Ah Montreal, never change. Fans will be fans, reporters, journalists and sensationalists will continue in their own paths, and not even a pandemic like COVID-19 will change that. You see, to some, nothing is bigger than the Montreal Canadiens. Some even go as far as saying that it’s a religion and call the team the ‘Sainte-Flanelle’. Doesn’t it seem sometimes that some comments directed towards Canadiens’ General Manager Marc Bergevin or other hockey public figures are way over the top, as if they had done something to them personally, maliciously? Doesn’t it seem sometimes like people have nothing better to think about or do than be ticked off at anything and everything about the Habs or hockey in general? Oh I get it, it’s a passion. Let’s face it though: we’re all passionate about it.
I used to be like that. I used to think that nothing in life was more important than hockey. I mean I knew deep down that other things were more important but my actions did all the talking. My mood would be affected by the Canadiens and it even got personal with some people I knew or interacted with. But then, with age came maturity and yes, some wisdom. Some of it was through life changing experiences, the loss of loved ones, close encounters with death, which made me return to my faith and reset my life’s goals and expectations. Most people eventually reach that phase in their life and as I’ve told my own kids, the sooner the better for them. Life is a journey, not a destination, and hockey is entertaining, and definitely not worth losing sleep over or get angry about.
We all have preconceived ideas of what should be said or done and more often than not, we tend to be disappointed when what WE want to hear isn’t said or done. But when you haven’t reached that level of serenity, everything is blown out of proportion. You see, people don’t want to hear opinions. They want to hear other people say what they want to hear and anything short of it gets dragged in the mud. Some of it has to do with the snowflakes society we live in, where this sense of entitlement is prominent on a day to day basis. The temper tantrums, the personal vendetta where once your mind is made up, NOTHING can sway it away from this locked mind of yours, and no one has good points to bring to the table, as once you’ve committed yourself publically, saving face is more important than debating or discussing with open minds. There was no better example than some of the reactions to a recent mini-press conference from Canadiens’ owner and President Geoff Molson.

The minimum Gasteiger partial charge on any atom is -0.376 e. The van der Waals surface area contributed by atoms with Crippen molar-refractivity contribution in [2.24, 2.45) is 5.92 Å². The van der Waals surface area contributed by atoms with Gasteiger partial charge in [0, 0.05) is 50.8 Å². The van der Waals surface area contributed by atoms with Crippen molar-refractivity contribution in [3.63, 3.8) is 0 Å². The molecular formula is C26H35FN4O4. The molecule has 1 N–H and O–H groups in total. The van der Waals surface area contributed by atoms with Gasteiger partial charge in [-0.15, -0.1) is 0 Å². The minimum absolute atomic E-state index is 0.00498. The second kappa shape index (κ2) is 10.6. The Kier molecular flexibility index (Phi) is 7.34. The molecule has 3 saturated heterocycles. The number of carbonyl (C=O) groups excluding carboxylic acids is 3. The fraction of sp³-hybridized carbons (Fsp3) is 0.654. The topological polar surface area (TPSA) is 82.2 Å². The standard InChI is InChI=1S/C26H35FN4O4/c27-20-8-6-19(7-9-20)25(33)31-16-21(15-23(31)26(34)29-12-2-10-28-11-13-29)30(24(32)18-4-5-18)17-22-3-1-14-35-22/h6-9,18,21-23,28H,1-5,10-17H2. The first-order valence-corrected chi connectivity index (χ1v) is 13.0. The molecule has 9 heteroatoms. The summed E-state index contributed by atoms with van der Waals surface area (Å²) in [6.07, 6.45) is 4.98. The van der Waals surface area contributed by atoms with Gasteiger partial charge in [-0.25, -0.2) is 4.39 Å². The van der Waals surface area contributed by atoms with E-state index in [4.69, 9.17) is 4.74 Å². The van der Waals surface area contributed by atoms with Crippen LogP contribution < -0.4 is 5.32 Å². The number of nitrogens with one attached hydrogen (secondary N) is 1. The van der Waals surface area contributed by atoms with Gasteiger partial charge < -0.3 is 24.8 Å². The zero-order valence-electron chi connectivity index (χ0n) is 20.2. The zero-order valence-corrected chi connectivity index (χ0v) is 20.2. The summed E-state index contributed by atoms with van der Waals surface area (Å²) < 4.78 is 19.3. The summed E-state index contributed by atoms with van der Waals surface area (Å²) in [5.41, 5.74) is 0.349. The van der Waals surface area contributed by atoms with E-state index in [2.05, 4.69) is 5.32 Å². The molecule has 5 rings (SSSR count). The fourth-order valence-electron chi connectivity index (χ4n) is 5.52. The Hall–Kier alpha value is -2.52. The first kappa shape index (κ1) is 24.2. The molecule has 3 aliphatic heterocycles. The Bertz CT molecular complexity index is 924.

Confidence in Bergevin
Some want to hear him say that he will be firing his GM. It’s not going to happen, but they want Molson to say it. Anything else the Habs’ President says will come short of their expectations. But by saying this, he’s not saying “nothing”. He’s actually saying something big: Marc Bergevin is going nowhere. And that’s to be expected, as we explored a while back. Molson agreed with the retool plan two years ago and he knows that it will take a few seasons to reap the benefits as young players drafted develop. He’s not blind and sees the quality young players starting to join his team and, like many of us, is encouraged by it. Had he fired Bergevin as some wanted so bad, the new GM would have done exactly what Bergevin is doing now so aside from personal vendetta against the GM, there’s no reasons for him to get fired. The clock was reset in the summer of 2018, whether we want to accept it or not.